Shakespeare’s Curious Knotted Garden.
At the beginning of Shakespeare’s early comedy, Love’s Labour’s Lost, Don Adriano de Armado, a fantastical Spaniard, writes an outraged letter to the King of Navarre. Costard, the swain, and Jacquenetta the country wench have been copulating in the King’s own Park!
The Place where? It standeth north-north-east and by east from the west corner of thy curious knotted garden
Later the Princess of France, visiting the King on state business, asks:
Was that the King that spurr’d his horse so hard
Against the steep-uprising of the hill?
I have directed Love’s Labour’s Lost twice, once in Clare College gardens as an undergraduate and once as Artistic Director of the Northcott Theatre in Devon.
Both times I had the feeling that Shakespeare was writing about a real place.
Shakespeare dedicated his poems Venus and Adonis and The Rape of Lucrece to Henry Wriothesley (‘Harry Southampton’ as he liked to be known) the young third Earl of Southampton and Baron of Titchfield. The obvious place to start was his country estate, if it was still there. I phoned the Hampshire Tourist Board:
Yes, the ruins of Titchfield Abbey were still standing, but no, there was no garden. The locals burn an effigy of the third Earl each year because he built a sea-wall which cut off the sea. They also believe that Shakespeare wrote Romeo and Juliet at Titchfield – a lot of nonsense of course.
That was enough for me to pack a picnic hamper and persuade my teenage daughter Amy that a Whitsun outing to Titchfield Abbey was worth it.
Secretly I feared we would find a super-market car-park. On the train down to the South Coast we skimmed the tourist bumph:
In 1232, Henry III granted the estate of Titchfield to the Premonstratensions, a French, white robed order of monks. Because ships at that time could sail right round the Isle of Wight and right up to Titchfield Harbour, it became an important embarkation point for France. Henry V stayed there in 1415 before setting off with his army for Agincourt and Henry VI married Margaret of Anjou in the Abbey Church in 1445. On his break with Rome, Henry VIII dissolved the monastery in 1537 and gave it to Thomas Wriothesley (1505-1550), later first Earl of Southampton, who converted it into a ‘right stately house’ called The Place. The second Earl, his son, a ‘fanatical papist’, was imprisoned in Tower of London for trying to overthrow Queen Elizabeth. The third Earl (1545-1581), his son, also an ardent Catholic in his youth, was patron to several writers, including William Shakespeare. He also was imprisoned for rebelling against the Queen, but freed in the reign of James VI and I. The line died out with the fourth Earl.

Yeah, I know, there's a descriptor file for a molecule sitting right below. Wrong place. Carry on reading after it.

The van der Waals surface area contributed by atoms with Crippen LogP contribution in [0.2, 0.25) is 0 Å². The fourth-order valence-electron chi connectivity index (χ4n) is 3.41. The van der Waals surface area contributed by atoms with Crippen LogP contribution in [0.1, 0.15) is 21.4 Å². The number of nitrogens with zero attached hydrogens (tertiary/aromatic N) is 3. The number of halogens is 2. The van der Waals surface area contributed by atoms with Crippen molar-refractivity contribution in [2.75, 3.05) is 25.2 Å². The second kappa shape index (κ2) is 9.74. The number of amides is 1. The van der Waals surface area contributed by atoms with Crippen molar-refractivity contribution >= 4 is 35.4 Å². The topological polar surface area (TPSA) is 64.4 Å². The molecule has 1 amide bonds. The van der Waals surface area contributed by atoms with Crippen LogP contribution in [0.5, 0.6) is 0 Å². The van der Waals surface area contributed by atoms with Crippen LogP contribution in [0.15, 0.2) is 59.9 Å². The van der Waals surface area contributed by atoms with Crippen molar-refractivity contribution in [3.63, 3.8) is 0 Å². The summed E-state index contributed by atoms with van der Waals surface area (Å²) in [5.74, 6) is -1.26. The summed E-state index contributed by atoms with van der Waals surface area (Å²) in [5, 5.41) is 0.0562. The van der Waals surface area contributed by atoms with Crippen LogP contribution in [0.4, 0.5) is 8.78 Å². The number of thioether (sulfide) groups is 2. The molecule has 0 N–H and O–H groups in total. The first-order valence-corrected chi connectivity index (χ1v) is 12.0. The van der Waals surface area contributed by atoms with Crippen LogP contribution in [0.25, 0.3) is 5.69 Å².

The taxi from Fareham swung past the The Mill Pub – built on the remains of an old cornmill – and into the magnificent ruins of the Abbey.
True, there was no garden, but I looked down in amazement at an overgrown, sunken patch of ground, grass waist high, that would have once made a perfect knot garden, that geometrical Tudor creation of interwoven flower beds. A beaten path through a garden led to a picnic table that seemed to be waiting for us.
I climbed into a stunted apple tree and, to my daughter’s embarrassment, declaimed some lines from the play:
Like a demi-God, here sit I in the sky,
And wretched fools’ secrets heedfully o’er-eye.
More sacks to the Mill! O heavens I have my wish
Dumaine transformed: four woodcocks in a dish
‘More sacks to the Mill!’
Could that be the Mill we had just passed in the taxi?
I turned to songs of Spring and Winter that end the play. Could all the people mentioned, Tom, who bears logs into the Hall, Dick, the Shepherd who blows his nail, Marian whose nose looks red and raw and Greasy Joan who keels the pot all be people who once lived and worked in this great household?
I noticed a line in the Spring Song: And Maidens bleach their Summer Smocks. The night before our Titchfield trip, Amy had spilt coffee over her dress. It had spent the night in very non-Tudor bleach. The spirits of the household seemed to be laughing with us.
Not sure if I was in 1590’s or the present, in a garden or a set, in life or in a play, I packed the picnic hamper. As we were leaving, something made me turn round.
There, beyond the garden wall, was the steep up-rising of the hill…
An extract from Love’s Labour’s Found.
If you are new to this blog, start with Shakespeare, Love and Religion
a three part overview of the life and work of Shakespeare, posted earlier.